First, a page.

Choosing Leaders for Nonprofit Organizations
Nonprofits present a complex leadership challenge. They share with for-profits the need to market effectively a good or service, to motivate employees and to institute sound governance practices. Their greater complexity derives from the fact that often what they are selling is intangible, its purchase is often by a variety of third parties (e.g., grantmaking foundations, governments, corporate and individual donors) and multitudes of volunteers are often involved in the fulfillment of the nonprofit organization’s promise to its consumers.
A good nonprofit leader begins early to offer staff development opportunities. Good idea. However, the reality is that many nonprofits have small staffs, so in order to advance one often has to switch jobs. What a huge loss of institutional memory occurs when this happens!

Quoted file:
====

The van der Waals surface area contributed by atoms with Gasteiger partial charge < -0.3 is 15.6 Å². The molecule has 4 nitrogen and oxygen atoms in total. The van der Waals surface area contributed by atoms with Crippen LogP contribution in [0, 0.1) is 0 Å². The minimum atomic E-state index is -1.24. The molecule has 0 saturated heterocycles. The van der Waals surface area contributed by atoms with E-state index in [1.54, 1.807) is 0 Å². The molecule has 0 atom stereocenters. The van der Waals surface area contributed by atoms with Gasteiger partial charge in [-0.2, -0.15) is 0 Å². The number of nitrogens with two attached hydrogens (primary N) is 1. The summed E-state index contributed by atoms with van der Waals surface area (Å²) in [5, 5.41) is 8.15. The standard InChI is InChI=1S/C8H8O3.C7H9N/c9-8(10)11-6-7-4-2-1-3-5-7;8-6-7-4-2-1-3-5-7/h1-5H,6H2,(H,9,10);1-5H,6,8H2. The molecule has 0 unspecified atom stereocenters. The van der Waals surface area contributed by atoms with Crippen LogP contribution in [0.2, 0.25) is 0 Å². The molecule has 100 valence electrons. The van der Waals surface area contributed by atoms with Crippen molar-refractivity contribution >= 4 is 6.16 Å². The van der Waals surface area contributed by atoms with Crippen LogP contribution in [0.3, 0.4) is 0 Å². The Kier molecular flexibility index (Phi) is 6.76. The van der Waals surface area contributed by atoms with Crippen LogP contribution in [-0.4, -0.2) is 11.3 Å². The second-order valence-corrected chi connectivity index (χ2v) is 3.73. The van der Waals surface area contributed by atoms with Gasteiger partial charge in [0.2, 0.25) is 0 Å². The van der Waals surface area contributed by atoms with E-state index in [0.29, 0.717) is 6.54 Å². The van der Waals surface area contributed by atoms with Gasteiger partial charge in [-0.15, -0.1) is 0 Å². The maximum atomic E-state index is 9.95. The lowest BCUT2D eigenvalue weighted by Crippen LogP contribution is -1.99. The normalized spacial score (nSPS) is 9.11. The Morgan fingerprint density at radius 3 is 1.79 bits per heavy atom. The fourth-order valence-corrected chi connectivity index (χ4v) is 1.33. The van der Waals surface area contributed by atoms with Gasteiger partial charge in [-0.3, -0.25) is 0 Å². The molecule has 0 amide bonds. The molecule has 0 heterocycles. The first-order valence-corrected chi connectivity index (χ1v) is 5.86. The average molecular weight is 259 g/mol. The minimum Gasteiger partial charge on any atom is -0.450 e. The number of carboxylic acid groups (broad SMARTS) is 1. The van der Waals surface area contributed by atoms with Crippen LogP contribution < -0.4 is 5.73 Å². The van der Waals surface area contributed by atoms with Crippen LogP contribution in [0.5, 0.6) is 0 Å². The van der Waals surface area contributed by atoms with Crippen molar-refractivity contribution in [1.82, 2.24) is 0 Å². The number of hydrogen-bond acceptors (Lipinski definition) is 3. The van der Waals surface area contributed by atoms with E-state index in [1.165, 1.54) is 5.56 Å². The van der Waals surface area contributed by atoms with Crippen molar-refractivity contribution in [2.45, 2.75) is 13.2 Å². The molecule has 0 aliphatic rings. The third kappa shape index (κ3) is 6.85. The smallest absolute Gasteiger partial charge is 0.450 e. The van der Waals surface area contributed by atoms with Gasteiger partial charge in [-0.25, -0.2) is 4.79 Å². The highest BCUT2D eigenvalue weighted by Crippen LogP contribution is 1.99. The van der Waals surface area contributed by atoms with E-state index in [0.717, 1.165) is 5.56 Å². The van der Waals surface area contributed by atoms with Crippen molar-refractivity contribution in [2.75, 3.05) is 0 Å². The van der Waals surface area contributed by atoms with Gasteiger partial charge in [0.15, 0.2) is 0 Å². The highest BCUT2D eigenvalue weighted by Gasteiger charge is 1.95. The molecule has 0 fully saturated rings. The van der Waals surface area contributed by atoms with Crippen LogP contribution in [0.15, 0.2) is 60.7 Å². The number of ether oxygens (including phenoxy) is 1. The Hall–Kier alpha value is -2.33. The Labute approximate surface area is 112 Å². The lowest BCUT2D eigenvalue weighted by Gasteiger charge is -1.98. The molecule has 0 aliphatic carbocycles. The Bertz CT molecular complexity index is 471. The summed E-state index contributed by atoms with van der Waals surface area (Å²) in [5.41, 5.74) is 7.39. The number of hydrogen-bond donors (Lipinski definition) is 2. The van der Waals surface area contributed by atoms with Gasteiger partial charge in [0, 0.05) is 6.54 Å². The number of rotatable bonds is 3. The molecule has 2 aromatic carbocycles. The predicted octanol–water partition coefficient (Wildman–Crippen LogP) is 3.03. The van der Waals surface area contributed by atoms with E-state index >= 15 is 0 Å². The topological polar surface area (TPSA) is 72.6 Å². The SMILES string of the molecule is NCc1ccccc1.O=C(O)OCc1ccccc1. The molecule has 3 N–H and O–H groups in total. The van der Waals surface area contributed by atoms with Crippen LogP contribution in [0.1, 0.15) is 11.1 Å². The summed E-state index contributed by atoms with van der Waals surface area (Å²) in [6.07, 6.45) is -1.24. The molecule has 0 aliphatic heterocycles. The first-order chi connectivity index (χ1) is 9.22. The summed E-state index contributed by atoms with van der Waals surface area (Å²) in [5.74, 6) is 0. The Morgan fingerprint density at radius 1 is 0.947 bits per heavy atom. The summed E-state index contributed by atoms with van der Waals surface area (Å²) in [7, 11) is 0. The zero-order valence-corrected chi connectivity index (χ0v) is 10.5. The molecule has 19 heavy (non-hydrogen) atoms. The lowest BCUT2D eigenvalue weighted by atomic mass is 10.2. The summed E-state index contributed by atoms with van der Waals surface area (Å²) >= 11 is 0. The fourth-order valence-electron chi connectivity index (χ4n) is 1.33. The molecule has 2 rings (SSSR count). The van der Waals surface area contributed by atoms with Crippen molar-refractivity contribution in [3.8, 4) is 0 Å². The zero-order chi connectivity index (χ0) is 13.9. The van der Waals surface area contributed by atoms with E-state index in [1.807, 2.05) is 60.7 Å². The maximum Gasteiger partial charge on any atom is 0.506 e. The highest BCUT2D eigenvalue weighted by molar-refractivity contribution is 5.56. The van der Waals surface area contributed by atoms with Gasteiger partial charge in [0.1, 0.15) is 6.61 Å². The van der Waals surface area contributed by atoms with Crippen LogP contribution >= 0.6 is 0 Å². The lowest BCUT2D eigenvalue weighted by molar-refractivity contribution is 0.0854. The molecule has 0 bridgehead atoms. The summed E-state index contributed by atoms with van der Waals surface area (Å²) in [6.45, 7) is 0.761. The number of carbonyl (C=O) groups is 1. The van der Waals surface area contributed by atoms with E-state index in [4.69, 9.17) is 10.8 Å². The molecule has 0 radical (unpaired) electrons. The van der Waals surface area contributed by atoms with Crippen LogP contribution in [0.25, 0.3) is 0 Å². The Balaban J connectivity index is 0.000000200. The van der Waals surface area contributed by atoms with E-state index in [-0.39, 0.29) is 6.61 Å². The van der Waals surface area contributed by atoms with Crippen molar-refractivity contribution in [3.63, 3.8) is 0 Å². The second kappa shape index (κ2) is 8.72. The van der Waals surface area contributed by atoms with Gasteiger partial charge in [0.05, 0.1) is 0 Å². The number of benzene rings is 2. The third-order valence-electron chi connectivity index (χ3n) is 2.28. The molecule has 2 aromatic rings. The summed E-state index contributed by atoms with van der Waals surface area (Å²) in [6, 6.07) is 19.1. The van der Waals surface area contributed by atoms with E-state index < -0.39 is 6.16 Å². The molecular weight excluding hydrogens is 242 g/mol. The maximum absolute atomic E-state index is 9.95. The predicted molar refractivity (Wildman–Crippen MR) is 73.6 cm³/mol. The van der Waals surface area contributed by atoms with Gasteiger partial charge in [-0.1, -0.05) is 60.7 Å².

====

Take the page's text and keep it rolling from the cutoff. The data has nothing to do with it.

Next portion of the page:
The greatest challenge to nonprofit organizations occurs when the leader needs to be replaced. All too often, an internal candidate is not ready to take the helm, precisely for the reason just described. An even greater challenge occurs if the board does not itself possess enough institutional knowledge to conduct an effective search process.
Following are a few suggestions to help ensure the next leader will be effective:
* Take the time to ensure that the board is in agreement on the charitable organization’s mission, strategy and personality.
* Talk to the staff to understand what truly is required of a leader. Gain their assessment of the organization’s needs.
* Articulate the characteristics and qualifications of the person who can effectively lead the organization and its staff and volunteers.
* Conduct a thorough search and, in larger organizations, invest in a competent search firm. The firm’s contact list and management of the search process is well worth it.
* Vet the new leader with incredible care before hiring, verifying degrees, checking references (those provided and some not provided) and doing a thorough background check.